Defining the metadata allows you to define how people will find your package, define dependencies, etc. but what to actually have a useful package that delivers your library you’ll need to define your package structure. The right pane of the main menu is where you will be defining the package contents. If you refer back to the section where we discussed cleaning up your library outputs and have already placed your files into the corresponding lib, content, tools, and src directories you’re ahead of the game. If not don’t fret. The Package Explorer tool makes creating the folder structure for your package very easy.
Right clicking in the Package contents area will give you a drop down of all the main types of folders which can be created. Select what you want to add and the folder will show up in the pane. You can then right click on the folder to keep adding folders in a directory tree manner. Under all the folders except src you can specify the .NET version to filter what parts of the package will be deployed for projects using different versions of .NET.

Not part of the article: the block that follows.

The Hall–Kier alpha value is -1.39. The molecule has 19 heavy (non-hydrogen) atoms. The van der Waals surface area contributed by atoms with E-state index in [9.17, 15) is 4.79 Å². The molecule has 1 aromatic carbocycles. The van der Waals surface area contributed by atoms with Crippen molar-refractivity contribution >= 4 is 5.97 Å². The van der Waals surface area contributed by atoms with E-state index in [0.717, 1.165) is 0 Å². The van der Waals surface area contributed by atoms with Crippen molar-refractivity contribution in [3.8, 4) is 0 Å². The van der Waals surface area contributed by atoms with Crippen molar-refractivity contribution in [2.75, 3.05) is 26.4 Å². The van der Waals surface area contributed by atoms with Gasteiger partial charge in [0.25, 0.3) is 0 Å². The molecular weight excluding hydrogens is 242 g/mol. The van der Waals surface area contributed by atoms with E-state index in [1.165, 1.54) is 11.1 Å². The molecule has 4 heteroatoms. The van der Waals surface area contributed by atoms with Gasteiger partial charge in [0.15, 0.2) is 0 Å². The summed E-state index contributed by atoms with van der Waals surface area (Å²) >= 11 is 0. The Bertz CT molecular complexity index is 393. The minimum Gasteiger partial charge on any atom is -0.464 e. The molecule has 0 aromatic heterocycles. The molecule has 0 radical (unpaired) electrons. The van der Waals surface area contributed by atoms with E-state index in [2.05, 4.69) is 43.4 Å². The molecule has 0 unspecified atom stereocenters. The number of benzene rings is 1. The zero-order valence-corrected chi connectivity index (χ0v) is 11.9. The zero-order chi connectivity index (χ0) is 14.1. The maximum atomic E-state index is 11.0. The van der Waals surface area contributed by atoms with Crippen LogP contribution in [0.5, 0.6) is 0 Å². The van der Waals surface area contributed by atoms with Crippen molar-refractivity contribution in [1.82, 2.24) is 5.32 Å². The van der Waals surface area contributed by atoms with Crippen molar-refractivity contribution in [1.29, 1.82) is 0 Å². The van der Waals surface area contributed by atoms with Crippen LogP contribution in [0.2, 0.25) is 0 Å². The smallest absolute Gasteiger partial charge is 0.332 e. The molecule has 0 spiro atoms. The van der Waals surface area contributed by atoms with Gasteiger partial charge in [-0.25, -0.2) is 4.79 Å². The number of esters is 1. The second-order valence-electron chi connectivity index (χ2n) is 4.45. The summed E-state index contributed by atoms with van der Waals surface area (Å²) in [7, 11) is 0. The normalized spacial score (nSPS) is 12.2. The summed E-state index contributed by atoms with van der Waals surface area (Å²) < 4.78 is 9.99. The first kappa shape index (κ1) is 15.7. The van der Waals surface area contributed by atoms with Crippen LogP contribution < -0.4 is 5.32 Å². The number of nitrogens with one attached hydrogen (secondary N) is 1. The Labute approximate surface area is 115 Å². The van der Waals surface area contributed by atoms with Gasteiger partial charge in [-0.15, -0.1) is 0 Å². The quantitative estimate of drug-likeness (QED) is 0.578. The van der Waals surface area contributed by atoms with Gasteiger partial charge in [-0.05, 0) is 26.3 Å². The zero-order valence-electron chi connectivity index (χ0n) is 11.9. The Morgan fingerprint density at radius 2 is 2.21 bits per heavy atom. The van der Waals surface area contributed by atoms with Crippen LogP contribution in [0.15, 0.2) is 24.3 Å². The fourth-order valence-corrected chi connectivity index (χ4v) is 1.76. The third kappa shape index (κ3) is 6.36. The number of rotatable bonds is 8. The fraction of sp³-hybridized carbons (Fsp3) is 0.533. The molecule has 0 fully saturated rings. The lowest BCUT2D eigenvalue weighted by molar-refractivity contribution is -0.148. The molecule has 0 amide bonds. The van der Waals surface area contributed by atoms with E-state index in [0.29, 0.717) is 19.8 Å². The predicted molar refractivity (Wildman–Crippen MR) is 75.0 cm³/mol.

As you can see in the above picture you can create a pretty detailed package. Each of the folders under the main sections detail which .NET version a project must use to get the contents of the folder. In the case of the content folder it has no .NET version specified. This means that all projects will get these files. You can drag and drop your files into the appropriate folders in the editor. You can also right click on a folder and select Add Existing Item… or Add Existing Directory to find and include items into the package structure.
Almost Ready To Publish
Once you’ve defined your metadata and built your package contents in the Package Explorer program you are ready to publish to a NuGet feed. It’s best to stop here and save your package locally so you’ll have a local backup.
To publish you’ll need an API key. Signing up at NuGet.org will allow you to post to the public NuGet feed. Once you’ve verified your email address you’ll be issued an API key. The image below shows the Publish Package dialog box that shows when you are ready to publish to the public feed. Once you place your API key into the Publish key field and hit Publish your package will be live in seconds.
In my case I’ve setup an internal version of the NuGet gallery inside our corporate intranet. This allows all of our teams to publish their libraries to a central server within the company so that other teams can consume them. Our projects can consume both public NuGet packages from the main feed and from our internal feed. This enables us to have all the benefits of NuGet without exposing our company’s intellectual property to the outside world. I highly suggest looking at setting up your own NuGet gallery in your company so you can help your developers with code reuse!